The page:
Just one more… and a few more scrolls… until the morning breaks and you realize you have been up all night watching memes on Facebook. Seriously though, how many teens today actually do that? Our circadian rhythms are disturbed when we stay up late, and social media is one of the primary culprits of this today. Quitting social media will help force that rhythm back to its usual cycle, and thus improve your sleeping pattern.
5. It helps you get out of that bed/couch
Quitting social media might actually help you become fitter, as the additional time might just be the right duration for a quick lift in the gym.
6. It enables you to allocate more time towards more important things
Related to the one above, that 6 hour you spend on social media (although not consecutively) can be used to do more productive things such as cleaning the house, finishing that task your boss just sent you, or watching over your kids before they get hit by a semi because you didn’t notice they already ran to the road while you are busy liking that food porn pic.
7. It might help with your self-image issues
Facebook is an advertising tool that can be used for a variety of purposes. Manufacturers want you to buy their products, and tons of it as well. How do they get you to buy sets and sets of make-up? By making you feel like you are the ugliest duckling in the entire world. As such, maybe that nagging voice at the back of your mind telling you that you are ugly is actually a product of your too exposure to FB ads?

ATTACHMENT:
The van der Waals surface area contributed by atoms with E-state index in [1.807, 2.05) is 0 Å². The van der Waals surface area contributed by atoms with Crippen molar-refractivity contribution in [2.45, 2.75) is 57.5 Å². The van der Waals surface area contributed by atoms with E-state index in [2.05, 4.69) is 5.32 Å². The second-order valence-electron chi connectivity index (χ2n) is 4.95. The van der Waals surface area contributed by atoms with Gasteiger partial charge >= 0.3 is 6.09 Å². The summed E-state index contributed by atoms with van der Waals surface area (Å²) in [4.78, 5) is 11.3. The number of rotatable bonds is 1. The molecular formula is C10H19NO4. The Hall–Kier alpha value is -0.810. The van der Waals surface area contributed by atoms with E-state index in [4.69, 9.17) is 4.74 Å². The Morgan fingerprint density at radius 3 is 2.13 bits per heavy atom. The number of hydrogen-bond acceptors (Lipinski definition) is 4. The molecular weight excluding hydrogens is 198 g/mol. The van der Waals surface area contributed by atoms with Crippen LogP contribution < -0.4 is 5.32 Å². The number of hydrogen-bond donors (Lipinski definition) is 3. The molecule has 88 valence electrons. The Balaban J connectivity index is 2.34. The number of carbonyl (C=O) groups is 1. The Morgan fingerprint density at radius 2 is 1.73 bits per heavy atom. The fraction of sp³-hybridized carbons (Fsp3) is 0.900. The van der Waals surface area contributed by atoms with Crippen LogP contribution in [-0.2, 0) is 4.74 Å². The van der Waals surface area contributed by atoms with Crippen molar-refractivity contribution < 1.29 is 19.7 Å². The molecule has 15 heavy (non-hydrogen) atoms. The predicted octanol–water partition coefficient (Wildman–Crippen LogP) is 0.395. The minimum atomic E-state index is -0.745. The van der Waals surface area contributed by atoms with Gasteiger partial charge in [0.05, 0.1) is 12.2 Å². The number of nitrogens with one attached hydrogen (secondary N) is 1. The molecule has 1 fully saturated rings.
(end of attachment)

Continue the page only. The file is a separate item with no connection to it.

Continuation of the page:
8. It helps you become more aware of your surrounding
Remember that kung-fu stuff about being all woke and noticing every drop of dew dripping around? Well, you might not get that woke, but maybe if you just pry your eyes off away from that phone screen and look around you for a while, maybe you’ll notice that you have been walking miles past your house already.
9. It helps you reconnect with your past enjoyments
Remember a time when happiness was so simple? A single rubber band will make up an entire day’s playtime. Similar to that, many people admit that their once creative hobbies have disappeared after they started getting hooked to social media. They lost interest, or simply lost the time to pursue it. Maybe you are also one of these people. Quitting social media can help you recall those simple activities that gave you immense satisfaction and pleasure, plus making you productive as well.